^ But as Clint Eastwood said in "Inside Actors Studio" about why he turned away from the camera in "The Bridges of Madison County", which everyone said would've been Oscar bait. Paraphrasing him, any actor can cry their eyes out and sob on camera. You just tell them to think of their family dog that died when they were six and they turn into a tear fountain. The skill is in knowing when not to cry, or when to hide it to shift the focus to someone else to add power to the scene.
The thing about sobbing is that it doesn't convey anything about the scene. It's so emotionally overwhelming that the only context it has is the context we can infer from knowledge of the situation that caused it. In that regard it's like uncontrollable vomiting. Give any actor a good whiff of the right odor and they'll bend over and vomit uncontrollably. You could replace them with anyone off the street and the vomiting would be the same. The acts feel emotionally powerful but the information content is scant except for saying "What just happened felt really emotionally powerful, and I'm puking now."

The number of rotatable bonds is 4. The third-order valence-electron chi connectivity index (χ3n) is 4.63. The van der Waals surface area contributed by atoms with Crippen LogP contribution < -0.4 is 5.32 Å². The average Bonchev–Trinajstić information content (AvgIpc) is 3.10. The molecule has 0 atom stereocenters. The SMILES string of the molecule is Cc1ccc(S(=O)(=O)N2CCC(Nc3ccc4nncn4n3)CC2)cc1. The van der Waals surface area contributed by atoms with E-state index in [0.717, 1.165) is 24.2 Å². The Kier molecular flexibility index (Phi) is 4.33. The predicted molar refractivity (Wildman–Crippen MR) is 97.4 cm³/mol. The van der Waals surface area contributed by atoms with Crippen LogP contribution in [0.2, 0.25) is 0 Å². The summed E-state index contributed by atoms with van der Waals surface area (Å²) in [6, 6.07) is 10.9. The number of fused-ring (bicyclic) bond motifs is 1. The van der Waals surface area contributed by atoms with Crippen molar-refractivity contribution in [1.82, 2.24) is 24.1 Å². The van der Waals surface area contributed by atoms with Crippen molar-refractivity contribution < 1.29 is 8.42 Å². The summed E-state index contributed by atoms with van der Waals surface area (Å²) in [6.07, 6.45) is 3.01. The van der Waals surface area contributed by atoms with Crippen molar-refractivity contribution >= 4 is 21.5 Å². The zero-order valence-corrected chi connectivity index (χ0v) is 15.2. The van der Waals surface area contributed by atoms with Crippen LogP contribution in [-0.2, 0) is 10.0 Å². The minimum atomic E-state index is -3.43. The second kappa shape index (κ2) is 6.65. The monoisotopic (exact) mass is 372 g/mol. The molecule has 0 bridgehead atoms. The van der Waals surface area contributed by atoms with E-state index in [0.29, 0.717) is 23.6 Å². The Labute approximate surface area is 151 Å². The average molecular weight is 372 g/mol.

ETA: I guess I'm saying that a sobbing scene is a very poor way to judge an actor, because we can all do those with equal power and sincerity. Kind of like pooping a monster turd.
I once read an old interview with Steve McQueen on the subject of his acting style. He sounded quite a bit like Eastwood above. McQueen talked a lot about not doing "too much" in front of the camera -- about allowing the camera to "do the work for you".
Awareness of these principles is what has made guys like these two, Robert Mitchum, Sean Connery, and, as someone else mentioned, the up and coming Daniel Craig, so compelling to watch. None of these guys have shown much "range" but none of them need to in order to present a memorable performance on screen. They didn't, and don't, ever do "too much".
If I were some young hunky looking actor type, looking to get into to film acting, I would watch every Eastwood or McQueen movie and read every word these two have ever spoken about film acting. There are very few who have delivered more on screen than they.